The generally bearish nature of the Nigerian equities market is forcing Nigerian stockbrokers to shift focus. The brokers must earn money in order to operate profitably as business entities. Unfortunately, the persistent underperformance of many of the securities listed on the Nigerian Stock Exchange isn’t helping them.
So far in 2019, the NSE All-Share Index has declined by 17%, a situation that was described as “quite difficult” by the Chairman of the Association of Securities Dealing Houses of Nigeria, Onyewechukwu Ezeagu. The root cause of this problem can be traced to the Nigerian economy which is still struggling to fully recover since 2014 when oil prices came crashing down.
As you may well know, the Nigerian economy is mainly dependent on oil revenue. As such, when oil price crashes, every other facet of the economy is adversely affected.
In view of the foregoing, stockbrokers are trying to diversify. In specific terms, plans are underway to launch what is being called the Lagos Commodities and Futures Exchange. The Managing Director of The Association of Securities Dealing Houses of Nigeria, Akisola Akeredolu-Ale, disclosed this recently when he spoke to Bloomberg. He said the new commodities exchange would be launched before the end of November.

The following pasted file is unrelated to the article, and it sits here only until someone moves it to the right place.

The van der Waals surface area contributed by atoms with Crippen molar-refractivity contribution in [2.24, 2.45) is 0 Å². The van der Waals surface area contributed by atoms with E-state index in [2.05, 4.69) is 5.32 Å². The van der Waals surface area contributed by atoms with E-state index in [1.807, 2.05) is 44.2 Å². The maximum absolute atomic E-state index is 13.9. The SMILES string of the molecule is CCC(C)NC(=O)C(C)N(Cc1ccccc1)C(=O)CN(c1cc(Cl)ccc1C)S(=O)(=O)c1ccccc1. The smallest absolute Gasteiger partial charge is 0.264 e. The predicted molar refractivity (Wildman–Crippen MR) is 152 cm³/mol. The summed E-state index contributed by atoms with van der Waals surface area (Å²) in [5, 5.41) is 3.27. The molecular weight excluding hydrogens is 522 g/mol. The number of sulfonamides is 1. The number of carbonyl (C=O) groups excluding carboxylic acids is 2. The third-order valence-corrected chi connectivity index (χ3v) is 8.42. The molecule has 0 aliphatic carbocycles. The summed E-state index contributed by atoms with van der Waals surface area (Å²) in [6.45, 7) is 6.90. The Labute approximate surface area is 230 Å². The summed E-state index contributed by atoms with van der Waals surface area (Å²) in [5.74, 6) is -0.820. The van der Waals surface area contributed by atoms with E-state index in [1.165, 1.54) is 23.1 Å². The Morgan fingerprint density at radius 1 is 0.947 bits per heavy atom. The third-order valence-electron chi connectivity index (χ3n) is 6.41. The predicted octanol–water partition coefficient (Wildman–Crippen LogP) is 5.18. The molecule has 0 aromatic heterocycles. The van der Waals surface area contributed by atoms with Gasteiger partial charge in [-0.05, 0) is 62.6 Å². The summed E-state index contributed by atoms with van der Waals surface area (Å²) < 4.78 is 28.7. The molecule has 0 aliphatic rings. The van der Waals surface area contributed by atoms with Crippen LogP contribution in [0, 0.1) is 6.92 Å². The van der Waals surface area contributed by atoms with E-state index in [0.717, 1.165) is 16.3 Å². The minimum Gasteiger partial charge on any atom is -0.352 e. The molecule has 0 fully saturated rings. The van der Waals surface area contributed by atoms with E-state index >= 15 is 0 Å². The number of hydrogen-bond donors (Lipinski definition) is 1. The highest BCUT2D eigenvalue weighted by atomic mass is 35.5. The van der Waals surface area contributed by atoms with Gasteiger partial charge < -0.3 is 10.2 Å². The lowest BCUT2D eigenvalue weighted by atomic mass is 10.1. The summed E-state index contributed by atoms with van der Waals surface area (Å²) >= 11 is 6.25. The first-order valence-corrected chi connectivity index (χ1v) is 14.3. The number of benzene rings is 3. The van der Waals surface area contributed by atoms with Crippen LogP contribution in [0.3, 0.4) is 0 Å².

The new bourse will undergo a mock operations exercise on Friday, November 15th after which full operations will commence. At least, forty commodities are expected to be traded, including popular grains such as maize, sorghum, millet, sesame seed, etc. Analysts have projected that this development will facilitate President Buhari’s attempts to diversify Nigeria’s economy.
Note that Nigeria has an already existing Abuja Securities and Commodities Exchange which equally trades in agricultural commodities. However, there has been questions surrounding its operational efficiency. The soon to be launched Lagos Commodities and Futures Exchange will compete with its Abuja counterpart.
In the meantime, the Lagos Commodities and Futures Exchange is dialoguing with Nigerian banks, certification agencies, and insurance firms who will all collectively make transactions possible once trading commences later this month. Akeredolu-Ale also forewarned that trading on the bourse will be flat during the first two years of commencement, after which it will increase by 25%.